9 Grammatical Pitfalls


[fahrm-hous] /ˈfɑrmˌhaʊs/
noun, plural farmhouses
[fahrm-hou-ziz] /ˈfɑrmˌhaʊ zɪz/ (Show IPA)
a house on a farm, especially the one used by the farmer and farmer's family.
Origin of farmhouse
1590-1600; farm + house Unabridged
Based on the Random House Dictionary, © Random House, Inc. 2015.
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Examples from the web for farmhouse
  • The words she croaks in her thatch-roofed, mud-brick farmhouse are precious.
  • Bored living alone in a little farmhouse, he came up with a model for a betting exchange.
  • The final phase involved leasing an isolated farmhouse.
  • Salinas took his robot to a rural farmhouse selected by the police.
  • But now rain is pounding down, obscuring the monster storm bearing down on his two-story farmhouse.
  • The cinder-block farmhouse lacks central heat, so the family wraps in blankets and huddles around a space heater.
  • Thus, he takes the easy route by stealing a plump gobbler from a nearby farmhouse.
  • Blinding floodlights illuminate his stone farmhouse at night.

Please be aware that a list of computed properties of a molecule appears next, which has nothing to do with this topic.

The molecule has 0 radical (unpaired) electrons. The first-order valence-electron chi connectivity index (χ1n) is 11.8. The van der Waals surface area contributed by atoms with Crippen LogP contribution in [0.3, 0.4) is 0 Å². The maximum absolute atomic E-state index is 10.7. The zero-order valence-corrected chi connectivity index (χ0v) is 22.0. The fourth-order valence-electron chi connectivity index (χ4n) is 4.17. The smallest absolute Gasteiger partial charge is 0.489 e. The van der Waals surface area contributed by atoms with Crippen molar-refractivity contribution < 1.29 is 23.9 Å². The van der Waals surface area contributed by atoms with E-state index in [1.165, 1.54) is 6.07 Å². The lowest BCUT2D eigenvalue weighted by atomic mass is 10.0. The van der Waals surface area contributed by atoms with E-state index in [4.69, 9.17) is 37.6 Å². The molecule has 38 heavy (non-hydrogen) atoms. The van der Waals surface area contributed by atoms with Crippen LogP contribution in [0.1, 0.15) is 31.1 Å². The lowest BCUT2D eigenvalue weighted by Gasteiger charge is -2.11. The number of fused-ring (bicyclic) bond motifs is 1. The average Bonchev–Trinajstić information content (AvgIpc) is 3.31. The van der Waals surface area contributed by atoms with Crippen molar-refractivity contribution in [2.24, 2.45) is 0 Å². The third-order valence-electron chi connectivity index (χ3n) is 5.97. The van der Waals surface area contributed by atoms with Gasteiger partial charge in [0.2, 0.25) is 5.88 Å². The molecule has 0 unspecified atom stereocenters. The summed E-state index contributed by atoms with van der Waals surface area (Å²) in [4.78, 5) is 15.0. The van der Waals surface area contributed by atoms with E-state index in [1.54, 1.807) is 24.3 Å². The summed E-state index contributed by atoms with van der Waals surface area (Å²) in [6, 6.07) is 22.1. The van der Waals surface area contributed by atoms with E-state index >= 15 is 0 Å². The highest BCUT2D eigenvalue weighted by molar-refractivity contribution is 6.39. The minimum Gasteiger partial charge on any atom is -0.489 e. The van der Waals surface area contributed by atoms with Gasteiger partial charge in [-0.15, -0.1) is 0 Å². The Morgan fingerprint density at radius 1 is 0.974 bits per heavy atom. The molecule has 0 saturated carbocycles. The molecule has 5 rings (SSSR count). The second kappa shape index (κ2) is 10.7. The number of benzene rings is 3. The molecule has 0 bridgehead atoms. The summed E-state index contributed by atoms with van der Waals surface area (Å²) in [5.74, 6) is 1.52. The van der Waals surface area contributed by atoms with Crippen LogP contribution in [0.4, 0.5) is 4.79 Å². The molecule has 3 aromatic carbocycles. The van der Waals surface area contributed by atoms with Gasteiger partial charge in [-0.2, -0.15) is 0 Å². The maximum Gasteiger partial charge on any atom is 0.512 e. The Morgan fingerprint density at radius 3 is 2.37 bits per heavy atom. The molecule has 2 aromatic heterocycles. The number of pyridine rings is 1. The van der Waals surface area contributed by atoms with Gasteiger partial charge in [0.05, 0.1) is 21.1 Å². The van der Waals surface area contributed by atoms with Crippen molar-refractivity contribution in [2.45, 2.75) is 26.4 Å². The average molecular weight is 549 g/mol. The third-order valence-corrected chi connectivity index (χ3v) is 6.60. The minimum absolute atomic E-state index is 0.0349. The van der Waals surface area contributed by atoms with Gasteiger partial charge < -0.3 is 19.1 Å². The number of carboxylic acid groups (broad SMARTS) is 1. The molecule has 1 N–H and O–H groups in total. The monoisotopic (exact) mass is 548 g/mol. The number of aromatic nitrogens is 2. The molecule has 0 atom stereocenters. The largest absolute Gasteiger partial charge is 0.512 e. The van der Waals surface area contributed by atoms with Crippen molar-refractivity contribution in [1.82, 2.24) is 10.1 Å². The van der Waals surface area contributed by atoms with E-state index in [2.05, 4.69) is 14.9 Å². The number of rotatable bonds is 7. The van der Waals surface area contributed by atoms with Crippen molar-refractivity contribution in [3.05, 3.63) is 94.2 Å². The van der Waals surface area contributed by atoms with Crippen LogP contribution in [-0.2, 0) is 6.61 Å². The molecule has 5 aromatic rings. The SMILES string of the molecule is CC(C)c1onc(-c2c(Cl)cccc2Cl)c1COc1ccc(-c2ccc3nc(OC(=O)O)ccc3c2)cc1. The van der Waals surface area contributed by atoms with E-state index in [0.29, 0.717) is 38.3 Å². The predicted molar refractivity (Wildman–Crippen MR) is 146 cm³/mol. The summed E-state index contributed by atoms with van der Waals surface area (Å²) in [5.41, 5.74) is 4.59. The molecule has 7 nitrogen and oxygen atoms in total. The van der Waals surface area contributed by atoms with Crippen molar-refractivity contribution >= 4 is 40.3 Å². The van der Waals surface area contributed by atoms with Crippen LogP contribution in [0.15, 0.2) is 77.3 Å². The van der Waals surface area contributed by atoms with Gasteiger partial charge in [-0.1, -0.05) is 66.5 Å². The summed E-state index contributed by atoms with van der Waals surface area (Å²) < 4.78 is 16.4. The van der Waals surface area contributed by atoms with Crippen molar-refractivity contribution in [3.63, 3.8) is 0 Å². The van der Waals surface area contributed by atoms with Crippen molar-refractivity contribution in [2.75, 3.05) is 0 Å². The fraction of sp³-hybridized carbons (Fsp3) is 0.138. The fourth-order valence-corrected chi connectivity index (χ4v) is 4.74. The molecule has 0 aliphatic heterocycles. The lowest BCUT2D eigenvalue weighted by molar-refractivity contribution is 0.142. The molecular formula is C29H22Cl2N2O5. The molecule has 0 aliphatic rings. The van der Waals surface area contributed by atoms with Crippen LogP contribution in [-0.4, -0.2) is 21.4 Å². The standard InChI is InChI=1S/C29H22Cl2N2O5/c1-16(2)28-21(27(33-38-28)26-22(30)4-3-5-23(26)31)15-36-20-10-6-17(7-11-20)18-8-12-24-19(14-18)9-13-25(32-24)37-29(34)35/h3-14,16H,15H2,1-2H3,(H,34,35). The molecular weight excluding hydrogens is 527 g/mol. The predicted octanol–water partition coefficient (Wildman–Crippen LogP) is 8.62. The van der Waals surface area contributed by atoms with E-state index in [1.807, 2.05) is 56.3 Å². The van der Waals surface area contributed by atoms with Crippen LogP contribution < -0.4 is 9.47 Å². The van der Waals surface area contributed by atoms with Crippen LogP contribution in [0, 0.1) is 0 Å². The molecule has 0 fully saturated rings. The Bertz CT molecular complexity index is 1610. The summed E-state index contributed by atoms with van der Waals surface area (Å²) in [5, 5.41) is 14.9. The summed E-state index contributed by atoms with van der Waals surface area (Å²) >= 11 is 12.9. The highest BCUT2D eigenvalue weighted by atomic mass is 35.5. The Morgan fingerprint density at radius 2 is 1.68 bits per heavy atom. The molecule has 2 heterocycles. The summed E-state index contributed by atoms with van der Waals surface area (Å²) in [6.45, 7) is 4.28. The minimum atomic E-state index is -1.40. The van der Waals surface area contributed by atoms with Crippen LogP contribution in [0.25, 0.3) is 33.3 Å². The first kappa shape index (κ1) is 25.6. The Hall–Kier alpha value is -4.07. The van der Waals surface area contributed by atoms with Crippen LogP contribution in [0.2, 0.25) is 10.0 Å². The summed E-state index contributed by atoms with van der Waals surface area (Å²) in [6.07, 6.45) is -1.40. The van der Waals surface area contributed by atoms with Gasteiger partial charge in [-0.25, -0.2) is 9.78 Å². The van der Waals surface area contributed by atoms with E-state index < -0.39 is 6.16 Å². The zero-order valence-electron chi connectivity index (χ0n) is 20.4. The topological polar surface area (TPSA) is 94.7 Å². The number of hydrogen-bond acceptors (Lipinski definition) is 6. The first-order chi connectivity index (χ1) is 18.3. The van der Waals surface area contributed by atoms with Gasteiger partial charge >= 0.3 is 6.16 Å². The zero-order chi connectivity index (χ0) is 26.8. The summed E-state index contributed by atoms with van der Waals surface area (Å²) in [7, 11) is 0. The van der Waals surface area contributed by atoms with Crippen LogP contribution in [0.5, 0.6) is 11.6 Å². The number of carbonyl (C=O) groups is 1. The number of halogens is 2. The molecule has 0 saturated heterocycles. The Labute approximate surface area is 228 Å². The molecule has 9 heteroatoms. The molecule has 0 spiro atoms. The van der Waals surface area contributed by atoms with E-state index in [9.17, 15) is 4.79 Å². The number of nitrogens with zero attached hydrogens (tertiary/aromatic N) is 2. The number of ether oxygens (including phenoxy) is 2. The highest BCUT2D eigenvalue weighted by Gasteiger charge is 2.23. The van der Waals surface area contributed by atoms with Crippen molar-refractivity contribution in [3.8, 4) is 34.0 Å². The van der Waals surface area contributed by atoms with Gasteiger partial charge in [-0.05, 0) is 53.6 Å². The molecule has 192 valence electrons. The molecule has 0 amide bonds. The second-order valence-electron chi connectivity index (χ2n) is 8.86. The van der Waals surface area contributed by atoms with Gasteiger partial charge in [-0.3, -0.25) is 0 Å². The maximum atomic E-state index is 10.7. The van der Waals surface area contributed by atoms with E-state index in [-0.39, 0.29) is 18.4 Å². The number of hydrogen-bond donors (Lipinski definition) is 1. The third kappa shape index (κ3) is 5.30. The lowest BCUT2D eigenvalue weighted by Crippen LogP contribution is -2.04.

• Both his workshop and farmhouse have been preserved.
  • Finally, he decided he wanted to restore the historic farmhouse.
British Dictionary definitions for farmhouse


a house attached to a farm, esp the dwelling from which the farm is managed
(Brit) Also called farmhouse loaf. a large white loaf, baked in a tin, with slightly curved sides and top
Collins English Dictionary - Complete & Unabridged 2012 Digital Edition
© William Collins Sons & Co. Ltd. 1979, 1986 © HarperCollins
Publishers 1998, 2000, 2003, 2005, 2006, 2007, 2009, 2012
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Word Origin and History for farmhouse

1590s, from farm (n.) + house (n.).

Online Etymology Dictionary, © 2010 Douglas Harper
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